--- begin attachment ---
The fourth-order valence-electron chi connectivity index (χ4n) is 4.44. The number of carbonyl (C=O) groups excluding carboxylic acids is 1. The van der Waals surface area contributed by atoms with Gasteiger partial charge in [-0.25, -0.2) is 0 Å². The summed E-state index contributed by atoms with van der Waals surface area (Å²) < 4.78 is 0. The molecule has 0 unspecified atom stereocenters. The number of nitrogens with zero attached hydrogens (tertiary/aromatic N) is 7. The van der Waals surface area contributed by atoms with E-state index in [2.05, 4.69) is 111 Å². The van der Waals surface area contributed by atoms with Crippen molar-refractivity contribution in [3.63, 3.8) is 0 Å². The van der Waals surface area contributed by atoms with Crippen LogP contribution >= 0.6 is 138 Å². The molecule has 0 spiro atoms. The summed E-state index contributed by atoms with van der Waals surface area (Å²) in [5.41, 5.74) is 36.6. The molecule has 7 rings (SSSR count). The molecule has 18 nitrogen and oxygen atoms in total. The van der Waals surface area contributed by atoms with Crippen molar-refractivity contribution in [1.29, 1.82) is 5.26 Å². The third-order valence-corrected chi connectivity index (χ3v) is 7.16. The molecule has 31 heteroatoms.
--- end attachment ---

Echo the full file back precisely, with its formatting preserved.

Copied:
The fourth-order valence-electron chi connectivity index (χ4n) is 4.44. The number of carbonyl (C=O) groups excluding carboxylic acids is 1. The van der Waals surface area contributed by atoms with Gasteiger partial charge in [-0.25, -0.2) is 0 Å². The summed E-state index contributed by atoms with van der Waals surface area (Å²) < 4.78 is 0. The molecule has 0 unspecified atom stereocenters. The number of nitrogens with zero attached hydrogens (tertiary/aromatic N) is 7. The van der Waals surface area contributed by atoms with E-state index in [2.05, 4.69) is 111 Å². The van der Waals surface area contributed by atoms with Crippen molar-refractivity contribution in [3.63, 3.8) is 0 Å². The van der Waals surface area contributed by atoms with Crippen LogP contribution >= 0.6 is 138 Å². The molecule has 0 spiro atoms. The summed E-state index contributed by atoms with van der Waals surface area (Å²) in [5.41, 5.74) is 36.6. The molecule has 7 rings (SSSR count). The molecule has 18 nitrogen and oxygen atoms in total. The van der Waals surface area contributed by atoms with Crippen molar-refractivity contribution in [1.29, 1.82) is 5.26 Å². The third-order valence-corrected chi connectivity index (χ3v) is 7.16. The molecule has 31 heteroatoms.